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No Counting ...

No it is not about inventory, but rather potentially some sage advice to guide you about relationships. Change is definitely happening everywhere as the economy struggles and sputters along. With change comes new definitions in roles, responsibilities and accountability.

Many years ago while attending a sermon our priest commented that a secret to maintaining a good relationship is to instill the “no counting” rule. He expanded that in many relationships couples will exert a considerable amount of energy counting … “I made the bed yesterday so it is your turn today” or “ I cooked dinner so it is your turn to do the dishes”.

While many businesses are restructuring to survive, tasks and assignments are being changed at an alarming rate. Employees are being asked to step up and assume more tasks, assignments in many cases without a change in compensation. It is important to remember the traditional rules of yesterday exist no longer … a new landscape is being created. It becomes easy to begin counting as you start to compare your work load to others within your organization. What is important that the organization bond as a team and work together on agreed priorities to insure success.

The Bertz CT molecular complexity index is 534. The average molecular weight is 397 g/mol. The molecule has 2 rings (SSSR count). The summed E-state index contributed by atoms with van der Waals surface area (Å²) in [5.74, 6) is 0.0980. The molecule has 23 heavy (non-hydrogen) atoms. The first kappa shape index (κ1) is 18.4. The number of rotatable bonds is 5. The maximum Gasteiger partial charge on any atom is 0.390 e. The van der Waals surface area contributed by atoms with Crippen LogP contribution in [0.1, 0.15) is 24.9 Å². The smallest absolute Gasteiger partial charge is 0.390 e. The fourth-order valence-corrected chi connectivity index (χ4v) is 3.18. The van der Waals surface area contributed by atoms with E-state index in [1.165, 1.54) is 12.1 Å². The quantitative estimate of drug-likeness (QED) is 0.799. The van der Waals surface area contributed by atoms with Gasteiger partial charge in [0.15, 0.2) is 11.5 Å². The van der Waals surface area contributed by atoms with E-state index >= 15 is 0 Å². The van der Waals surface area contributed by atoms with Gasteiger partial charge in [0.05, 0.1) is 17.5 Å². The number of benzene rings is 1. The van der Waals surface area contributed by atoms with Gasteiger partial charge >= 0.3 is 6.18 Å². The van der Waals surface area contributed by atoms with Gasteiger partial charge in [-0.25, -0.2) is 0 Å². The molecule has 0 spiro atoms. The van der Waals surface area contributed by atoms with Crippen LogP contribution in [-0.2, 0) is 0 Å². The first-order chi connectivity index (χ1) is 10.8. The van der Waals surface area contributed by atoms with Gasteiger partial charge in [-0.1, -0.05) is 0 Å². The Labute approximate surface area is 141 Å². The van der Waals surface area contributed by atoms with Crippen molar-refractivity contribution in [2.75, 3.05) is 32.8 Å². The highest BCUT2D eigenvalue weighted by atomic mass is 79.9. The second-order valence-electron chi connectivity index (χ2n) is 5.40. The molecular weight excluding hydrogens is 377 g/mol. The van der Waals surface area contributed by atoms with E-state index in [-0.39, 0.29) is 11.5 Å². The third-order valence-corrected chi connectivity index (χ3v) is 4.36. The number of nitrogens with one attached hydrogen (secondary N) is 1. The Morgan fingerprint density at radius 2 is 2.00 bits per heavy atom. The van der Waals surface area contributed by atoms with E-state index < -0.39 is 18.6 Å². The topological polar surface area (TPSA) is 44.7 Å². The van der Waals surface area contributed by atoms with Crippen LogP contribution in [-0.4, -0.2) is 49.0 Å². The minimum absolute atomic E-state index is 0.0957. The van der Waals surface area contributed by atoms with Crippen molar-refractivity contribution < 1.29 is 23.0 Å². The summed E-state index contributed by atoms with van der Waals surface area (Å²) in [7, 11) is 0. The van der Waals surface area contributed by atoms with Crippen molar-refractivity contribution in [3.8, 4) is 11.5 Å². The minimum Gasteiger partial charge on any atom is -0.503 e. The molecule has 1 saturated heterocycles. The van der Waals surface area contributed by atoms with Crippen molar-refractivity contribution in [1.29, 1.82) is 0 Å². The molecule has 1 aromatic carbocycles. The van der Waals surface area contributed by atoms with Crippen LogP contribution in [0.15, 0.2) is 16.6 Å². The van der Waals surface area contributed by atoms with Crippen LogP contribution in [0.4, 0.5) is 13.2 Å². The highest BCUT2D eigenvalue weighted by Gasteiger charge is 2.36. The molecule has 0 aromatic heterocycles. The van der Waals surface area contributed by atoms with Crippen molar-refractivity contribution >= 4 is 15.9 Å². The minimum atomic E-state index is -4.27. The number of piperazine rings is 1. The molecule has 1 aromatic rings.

Taking on new assignments or expanding your scope can be exciting as you get to learn new skills and become more engaged in the success of your organization. Of course, you should never take on assignments or adopt change that is unethical or could jeopardize your Health & Safety.

Of course, applying the ‘No Counting” rule in your personal relationship will be a significant contributor to harmony in your relationship. It is amazing how many times we mention to each other “you’ re counting” and the game stops instantly. This is why I am sharing this simple rule with you this week because last night I was caught counting …

Another thought to remember is that Anger is the Highest state of Commitment. Many years ago a colleague and I were discussing management traits. He observed that he could survive a day at work without getting angry. He was constantly managing conflicts finding compromises and solutions but he then observed that once he got home it seemed that within seconds his children could escalate his mental state into anger mode.

Later both of us attended a leadership training course. During one of the sessions, our instructor made us aware of how anger is the highest state of commitment. If we don’t care about something or someone we show no emotion versus if we are emotionally attached it becomes almost a natural state to express our emotions through anger when we get upset

about change.

So look at your angry employees as also potentially your Committed employees.


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